ˈvər-chə-wəlˈdā-vəs Serial storyteller, poetry pusher, digital doodler, flâneur.

Liu Ling’s Trousers

Forest Sages
Forest Sages, Leshan, Sichuan (via

On many occasions, under the influence of wine, Liu Ling would be completely free and unrestrained, sometimes even removing his clothes and sitting stark naked in the middle of his room. Some people once saw him in this state and chided him for it. Ling retorted, ‘Heaven and earth are my pillars and roof, the rooms of my house are my jacket and trousers. What are you gentlemen doing in my trousers?” (via

What better chuckle for Labor Day than a cheerful tangle of wisdom and levity from poet and fellow flaneur Liu Ling?

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Those Who Can, Meander

After many months, I’ve finally updated the little profile blurb under my photo on Facebook. It used to read, “Those who can, meander. Those who can’t, gallivant.” This genious clot of words encapsulate a mountain of wisdom! I borrowed it from @lexiconehead last winter, and I haven’t been able to bring myself to update it. Nothing worthy! Or worthier… Until today. At last, a new shimmering drip of wisdom has fallen from the twitter spigot to replace my facebook uberstatus: “Storytelling reveals meaning without defining it.” (Hannah Arendt) Eureka! Amen.

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Working, Playing, Both

“The master in the art of living makes little distinction between his work and his play, his labor and his leisure, his mind and his body, his information and his recreation, his love and his religion. He hardly knows which is which. He simply pursues his vision of excellence at whatever he does, leaving others to decide whether he is working or playing. To him he’s always doing both.” ~ James A. Michener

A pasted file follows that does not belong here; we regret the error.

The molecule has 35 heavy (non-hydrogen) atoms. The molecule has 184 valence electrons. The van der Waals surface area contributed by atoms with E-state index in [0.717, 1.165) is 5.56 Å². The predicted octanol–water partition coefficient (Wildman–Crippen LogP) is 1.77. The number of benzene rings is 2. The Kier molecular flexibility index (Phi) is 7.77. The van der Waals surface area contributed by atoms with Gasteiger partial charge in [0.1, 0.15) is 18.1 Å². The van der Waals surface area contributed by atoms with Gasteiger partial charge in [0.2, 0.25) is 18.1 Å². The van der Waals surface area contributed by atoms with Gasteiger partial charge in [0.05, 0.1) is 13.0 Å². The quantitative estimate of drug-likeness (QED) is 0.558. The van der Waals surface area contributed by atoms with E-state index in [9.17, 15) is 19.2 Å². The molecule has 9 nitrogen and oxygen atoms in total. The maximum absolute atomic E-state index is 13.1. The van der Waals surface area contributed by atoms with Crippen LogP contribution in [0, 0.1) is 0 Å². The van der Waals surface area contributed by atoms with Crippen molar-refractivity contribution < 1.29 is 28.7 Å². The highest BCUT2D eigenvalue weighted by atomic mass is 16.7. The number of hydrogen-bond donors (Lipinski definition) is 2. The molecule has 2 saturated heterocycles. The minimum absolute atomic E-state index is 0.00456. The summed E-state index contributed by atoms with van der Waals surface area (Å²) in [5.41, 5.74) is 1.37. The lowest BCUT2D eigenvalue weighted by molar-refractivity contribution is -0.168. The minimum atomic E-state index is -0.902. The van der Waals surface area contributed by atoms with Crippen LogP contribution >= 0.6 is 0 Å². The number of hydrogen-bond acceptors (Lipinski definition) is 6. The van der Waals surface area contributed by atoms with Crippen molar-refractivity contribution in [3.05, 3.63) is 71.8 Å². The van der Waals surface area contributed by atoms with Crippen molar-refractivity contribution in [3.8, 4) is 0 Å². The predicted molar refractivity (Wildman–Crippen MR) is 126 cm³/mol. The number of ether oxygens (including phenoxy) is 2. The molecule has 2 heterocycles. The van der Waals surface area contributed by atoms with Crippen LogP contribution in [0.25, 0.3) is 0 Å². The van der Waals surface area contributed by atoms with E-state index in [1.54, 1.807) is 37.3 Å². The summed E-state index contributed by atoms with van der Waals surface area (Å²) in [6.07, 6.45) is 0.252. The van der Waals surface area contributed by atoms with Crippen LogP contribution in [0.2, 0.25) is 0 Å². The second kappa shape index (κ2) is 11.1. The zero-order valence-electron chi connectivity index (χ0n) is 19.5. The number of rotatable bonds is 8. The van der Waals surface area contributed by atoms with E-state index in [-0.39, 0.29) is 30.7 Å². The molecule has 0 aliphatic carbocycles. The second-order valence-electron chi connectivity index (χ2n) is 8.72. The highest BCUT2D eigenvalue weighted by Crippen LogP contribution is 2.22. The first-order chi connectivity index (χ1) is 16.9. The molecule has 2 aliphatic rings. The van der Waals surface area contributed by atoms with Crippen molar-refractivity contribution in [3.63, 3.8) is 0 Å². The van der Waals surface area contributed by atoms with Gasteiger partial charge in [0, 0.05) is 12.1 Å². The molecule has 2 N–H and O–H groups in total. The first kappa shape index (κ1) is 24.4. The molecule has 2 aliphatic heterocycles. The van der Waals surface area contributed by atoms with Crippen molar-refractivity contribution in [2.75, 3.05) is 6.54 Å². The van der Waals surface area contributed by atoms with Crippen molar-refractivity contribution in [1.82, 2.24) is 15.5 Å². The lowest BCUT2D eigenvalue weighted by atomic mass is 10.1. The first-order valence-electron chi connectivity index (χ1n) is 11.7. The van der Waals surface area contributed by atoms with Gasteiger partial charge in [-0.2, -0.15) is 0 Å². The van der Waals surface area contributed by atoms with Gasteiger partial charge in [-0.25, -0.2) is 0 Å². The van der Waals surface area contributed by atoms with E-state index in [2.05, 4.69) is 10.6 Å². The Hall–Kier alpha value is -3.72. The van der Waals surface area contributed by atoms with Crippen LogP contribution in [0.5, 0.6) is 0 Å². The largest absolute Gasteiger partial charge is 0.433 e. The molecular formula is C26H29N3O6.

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Sometimes the image says it all. And then some… “If you want to achieve greatness, stop asking permission.”

Re-Imagine the Future

More nuggets of wisdom from Debbie Stier.

The moral of the story is to think differently.  Really differently.  Forget the old way.  It doesn’t work in the new economy.  Stop trying to control; make something useful and help people use it; get out of the way. Re-imagine the future.

If you’re not too sick and tired of the soap boxing, prognosticating and Doomsday ranting about the future of the publishing industry, Debbie Stier is a good level head to follow. She gets it. Goodbye, Gutenberg paradigm. Hello, Socratic paradigm. But she’s not sensational, nor does she submit her readers to the histrionics proliferating lately. It’s simple: create value, share, yield control and stand clear!

Are Cells the New Cigarettes?

We don’t yet really know the physical and psychological impact of being slaves to technology. We just know that technology is a narcotic. We’re living in the cloud, in a force field, so afraid of being disconnected and plunged into a world of silence and stillness that even if scientists told us our computers would make our arms fall off, we’d probably keep typing.

~ Maureen Dowd (The New York Times)

Wandering Within

I loved Franklin because, when we talked, I always felt as if I were wandering around in a big house, a big house with endless rooms, and every time we came to a closed door in one of these rooms we were able to open it. Open doors, open doors, one after another. That’s why I loved him.” (Nelson, Antonya, “Or Else”, p. 86, The New Yorker, November 19, 2007)

Staring Flâneur

A little-known fact is that people wearing sunglasses never notice when you stare at them. Or, rather, you can’t see them noticing you, which amounts to the same thing: immunity to stare. [via Georgia Love.]

Wayne Koestenbaum Wanders Culture’s Corridors


“I like to think of myself as a flâneur, someone who wanders the corridors of culture in my life,” Wayne Koestenbaum said. “I am particularly in pursuit of experiences of bulge, glaze, pause, shock.”

Wake Up!

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